AN AFFAIR WITH MUSIC: DJ Lexy J engages Sesinyi

SHARE   |   Tuesday, 21 March 2017   |   By Dj Lexy J
AN AFFAIR WITH MUSIC: DJ Lexy J engages Sesinyi

I am Andrew Onalenna Sesinyi. I was born on 7th September 1952 in Mmadinare. I work for Bank of Botswana as Head of Communications. I am a Journalist and Author.

DJ Lexy J: I’d like to know your relationship with music, when did the love begin? How far back can you remember?
SESINYI: I think I was born with the sound of music in my heart because I cannot recall any time when I did not hum something or want to hear a song. In early childhood I was introduced to a gramophone which was a trademark then; it is now obsolete. My greatest joy was when a passing traveller, a migrant worker in the South African mines, decided to give me his old wind-up gramophone when he returned to the mines. He also left two records of the famous label His Master’s Voice. The greatest sounds of all times before and during my early teens were listening to my cousin Daniel Mokgautsi singing songs from his “song book.” He had the lyrics compiled from listening to radio. Children’s street choirs and my role in the Mmadinare No. 1 Primary School choir, where I sang tenor, also played a great part in my early years of loving music.  It always feels kind of strange for me to hear someone asking if one likes music. Is there really a person who hates music? I don’t know, but as far as I am concerned, my very soul has notes and tunes and lyrics, known and unknown. It’s like food. But I detest loud music or music imposed on me during my moments of concentration in other things.

DJ Lexy J: What kind of music do you love and how often do you indulge yourself?
SESINYI: I literally love all types, all kinds of music; it also depends on my mood. Music is my therapy for a variety of situations. I love music most when exercising, driving, and sometimes, sleeping. I seem to have a predilection for reggae and pop. I have my days with classical music. I am embarrassed to say that I do not like jazz too much, except for the works of the likes of Louis Armstrong. I do appreciate jazz in a subdued background, like in hotel lobbies and airports.


DJ Lexy J: How has music influenced your life over the years?
SESINYI: Music triggers all sorts of emotions in me; I play music when I’m sad, happy, angry, relaxing and so on. When I am engaged in a physical activity such as exercise or gardening or fixing things, music is like steroids for me… I have actually discovered that my own music moments regulate my blood pressure; for instance, before engaging in exercise I check my blood pressure using a monitoring device I have in my house and I do the same after the exercise. The readings vary significantly when I am listening to music. My system shows greater tolerance when I am listening to music than when I am exercising without music. Music also triggers the poet and writer in me.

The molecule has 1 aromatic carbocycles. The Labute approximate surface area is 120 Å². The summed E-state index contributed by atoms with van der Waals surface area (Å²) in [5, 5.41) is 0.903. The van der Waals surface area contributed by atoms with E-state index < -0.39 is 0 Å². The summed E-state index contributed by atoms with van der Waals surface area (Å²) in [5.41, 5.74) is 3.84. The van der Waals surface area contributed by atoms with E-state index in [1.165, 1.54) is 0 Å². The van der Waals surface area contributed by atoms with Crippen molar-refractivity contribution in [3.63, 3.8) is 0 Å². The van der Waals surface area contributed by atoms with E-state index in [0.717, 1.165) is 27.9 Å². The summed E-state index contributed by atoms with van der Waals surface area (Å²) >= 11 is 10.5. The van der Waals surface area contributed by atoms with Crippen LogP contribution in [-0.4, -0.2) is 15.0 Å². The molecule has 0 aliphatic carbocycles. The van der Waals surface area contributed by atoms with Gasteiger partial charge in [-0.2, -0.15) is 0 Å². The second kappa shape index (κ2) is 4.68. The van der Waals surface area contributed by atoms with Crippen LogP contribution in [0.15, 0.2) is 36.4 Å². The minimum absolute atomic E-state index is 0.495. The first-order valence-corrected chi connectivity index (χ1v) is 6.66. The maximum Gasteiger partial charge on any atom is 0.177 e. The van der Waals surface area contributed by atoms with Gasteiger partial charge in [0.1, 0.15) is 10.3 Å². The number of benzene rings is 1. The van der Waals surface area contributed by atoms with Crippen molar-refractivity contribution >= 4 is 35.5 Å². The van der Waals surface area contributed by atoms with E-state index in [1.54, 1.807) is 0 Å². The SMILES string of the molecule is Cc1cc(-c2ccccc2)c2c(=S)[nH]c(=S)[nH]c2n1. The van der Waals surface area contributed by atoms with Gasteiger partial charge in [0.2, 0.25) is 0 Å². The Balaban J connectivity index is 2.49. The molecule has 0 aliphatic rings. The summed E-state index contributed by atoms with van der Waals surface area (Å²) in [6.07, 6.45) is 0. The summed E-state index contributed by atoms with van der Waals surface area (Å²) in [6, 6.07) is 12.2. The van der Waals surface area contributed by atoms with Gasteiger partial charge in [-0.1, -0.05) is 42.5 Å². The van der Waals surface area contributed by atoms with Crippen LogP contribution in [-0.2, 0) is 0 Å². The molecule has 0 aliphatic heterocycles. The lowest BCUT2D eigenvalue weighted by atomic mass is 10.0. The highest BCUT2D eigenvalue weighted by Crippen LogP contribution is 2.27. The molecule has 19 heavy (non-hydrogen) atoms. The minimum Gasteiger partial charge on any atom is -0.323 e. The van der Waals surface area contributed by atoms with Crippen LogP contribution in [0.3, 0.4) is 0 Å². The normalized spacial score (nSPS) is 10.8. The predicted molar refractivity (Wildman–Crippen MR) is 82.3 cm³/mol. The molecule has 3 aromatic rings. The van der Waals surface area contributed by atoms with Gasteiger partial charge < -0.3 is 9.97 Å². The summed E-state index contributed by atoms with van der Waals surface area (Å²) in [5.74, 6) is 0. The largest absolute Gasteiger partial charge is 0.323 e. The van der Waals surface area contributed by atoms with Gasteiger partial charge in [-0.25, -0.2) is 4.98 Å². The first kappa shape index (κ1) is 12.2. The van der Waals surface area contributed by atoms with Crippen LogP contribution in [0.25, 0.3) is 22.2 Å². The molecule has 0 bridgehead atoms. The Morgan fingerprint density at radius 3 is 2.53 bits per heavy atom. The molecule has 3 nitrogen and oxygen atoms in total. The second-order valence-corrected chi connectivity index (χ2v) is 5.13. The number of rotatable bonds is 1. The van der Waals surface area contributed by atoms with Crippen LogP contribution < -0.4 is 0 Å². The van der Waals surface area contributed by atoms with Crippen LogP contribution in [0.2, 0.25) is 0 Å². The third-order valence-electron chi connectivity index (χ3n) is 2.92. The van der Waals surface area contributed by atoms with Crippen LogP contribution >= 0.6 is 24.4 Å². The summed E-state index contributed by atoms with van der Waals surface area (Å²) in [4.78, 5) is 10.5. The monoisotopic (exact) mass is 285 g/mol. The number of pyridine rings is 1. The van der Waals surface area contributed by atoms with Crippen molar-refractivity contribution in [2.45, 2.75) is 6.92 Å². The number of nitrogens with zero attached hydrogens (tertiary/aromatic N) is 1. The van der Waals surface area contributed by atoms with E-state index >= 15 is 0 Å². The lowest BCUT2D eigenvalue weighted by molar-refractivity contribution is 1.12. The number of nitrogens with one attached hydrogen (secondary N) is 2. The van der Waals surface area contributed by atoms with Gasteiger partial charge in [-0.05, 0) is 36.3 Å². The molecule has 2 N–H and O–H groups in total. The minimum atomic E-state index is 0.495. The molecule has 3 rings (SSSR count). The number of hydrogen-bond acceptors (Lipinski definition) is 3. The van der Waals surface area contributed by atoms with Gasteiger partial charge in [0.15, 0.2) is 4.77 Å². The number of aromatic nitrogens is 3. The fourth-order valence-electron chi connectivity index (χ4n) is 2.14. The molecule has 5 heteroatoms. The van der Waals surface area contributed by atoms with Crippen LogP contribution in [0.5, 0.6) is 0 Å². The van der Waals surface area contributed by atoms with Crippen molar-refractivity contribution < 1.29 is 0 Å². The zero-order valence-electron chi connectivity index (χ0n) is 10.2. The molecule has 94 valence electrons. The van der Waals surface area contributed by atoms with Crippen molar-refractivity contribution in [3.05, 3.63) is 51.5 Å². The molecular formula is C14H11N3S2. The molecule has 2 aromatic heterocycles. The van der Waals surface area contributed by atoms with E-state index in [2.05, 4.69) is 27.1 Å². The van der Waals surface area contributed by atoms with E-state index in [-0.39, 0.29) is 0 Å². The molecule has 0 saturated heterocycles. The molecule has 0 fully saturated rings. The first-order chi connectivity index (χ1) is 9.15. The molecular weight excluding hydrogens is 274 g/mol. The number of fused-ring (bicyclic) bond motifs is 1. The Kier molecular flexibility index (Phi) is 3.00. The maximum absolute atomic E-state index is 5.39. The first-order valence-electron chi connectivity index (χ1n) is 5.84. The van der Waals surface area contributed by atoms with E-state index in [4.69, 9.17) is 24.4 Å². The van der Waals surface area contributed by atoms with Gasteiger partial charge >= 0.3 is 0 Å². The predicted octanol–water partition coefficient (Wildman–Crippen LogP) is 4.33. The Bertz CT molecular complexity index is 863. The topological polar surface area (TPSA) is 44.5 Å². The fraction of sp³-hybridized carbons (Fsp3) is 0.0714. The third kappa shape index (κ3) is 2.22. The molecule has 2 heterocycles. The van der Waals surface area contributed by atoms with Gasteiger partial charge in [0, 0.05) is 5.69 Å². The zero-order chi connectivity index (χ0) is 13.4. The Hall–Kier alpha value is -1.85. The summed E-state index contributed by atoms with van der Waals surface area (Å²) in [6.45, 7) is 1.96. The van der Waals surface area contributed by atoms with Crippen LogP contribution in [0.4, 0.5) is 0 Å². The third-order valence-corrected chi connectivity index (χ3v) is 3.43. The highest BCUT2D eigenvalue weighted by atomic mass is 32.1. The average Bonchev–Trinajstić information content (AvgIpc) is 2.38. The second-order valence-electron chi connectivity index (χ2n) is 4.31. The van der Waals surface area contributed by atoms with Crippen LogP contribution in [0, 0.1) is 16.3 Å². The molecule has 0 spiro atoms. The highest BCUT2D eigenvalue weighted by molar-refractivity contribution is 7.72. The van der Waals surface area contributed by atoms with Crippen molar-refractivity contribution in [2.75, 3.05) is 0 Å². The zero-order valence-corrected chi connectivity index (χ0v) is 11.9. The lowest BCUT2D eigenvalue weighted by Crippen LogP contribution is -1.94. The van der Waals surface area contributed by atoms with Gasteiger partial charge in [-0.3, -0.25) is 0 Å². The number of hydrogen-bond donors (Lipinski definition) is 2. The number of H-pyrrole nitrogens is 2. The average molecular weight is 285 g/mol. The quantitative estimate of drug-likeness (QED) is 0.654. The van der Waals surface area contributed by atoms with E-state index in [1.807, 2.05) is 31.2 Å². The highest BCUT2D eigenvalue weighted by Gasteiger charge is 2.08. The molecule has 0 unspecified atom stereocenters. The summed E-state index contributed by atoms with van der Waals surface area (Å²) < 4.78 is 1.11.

DJ Lexy J: Does the music you listen to now differ from what you listened to growing up?
SESINYI: I have not really changed my music taste since childhood; I have instead increased my taste considerably. I did not like classical music when I was a child, but now I do; a lot. Apart from my own traditional music, I now also like music from other cultures.


DJ Lexy J: Can you think of any particular music/song that you associate a memory, mood or place with?
SESINYI: I have the burden of a retentive memory; burden, because sometimes when you recall events with people, it may appear as if you hold grudges, or hold them to what they say and then throw it back at them. It’s not like that though. When I hear a song for the first time, it creates an immediate moment and whenever I hear that song, the moment will replay. That’s the good part of retentive memory. When driving and playing music, I subconsciously attach songs and music to the scenes I see and the landscape I drive through. When the music replays, my memory replays the scenes and landscape. The greatest attachments of music to events are people. Sadly, I also attach some music and songs to death of loved ones. Largely though, my music memories are of happiness or nostalgia; largely nostalgia. I like missing moments, its joyful sadness.

SEE ALSO: NOW goes live

DJ Lexy J: What is your all-time favourite song(s)?
SESINYI: Can’t Help Falling in Love – UB40 (1); Sitting in Limbo – Jimmy Cliff (2); and Reggae Mylitis – Peter Tosh (3). 


DJ Lexy J: Who is your all-time favourite Artist, and why?
SESINYI: Aretha Franklin and Bob Marley. Aretha is the best. Her voice is musical to every tune and lyric; it’s effortless, yet powerful. Bob Marley was an amazing artist and I watched him live in 1980 when he played at the inauguration of Robert Mugabe in Zimbabwe. I have a collection of all his songs, I think.


DJ Lexy J: What’s on your playlist and how do you choose the music that goes onto it?
SESINYI:  I now download from iTunes.


DJ Lexy J: So long, have yourself a super duper day!!



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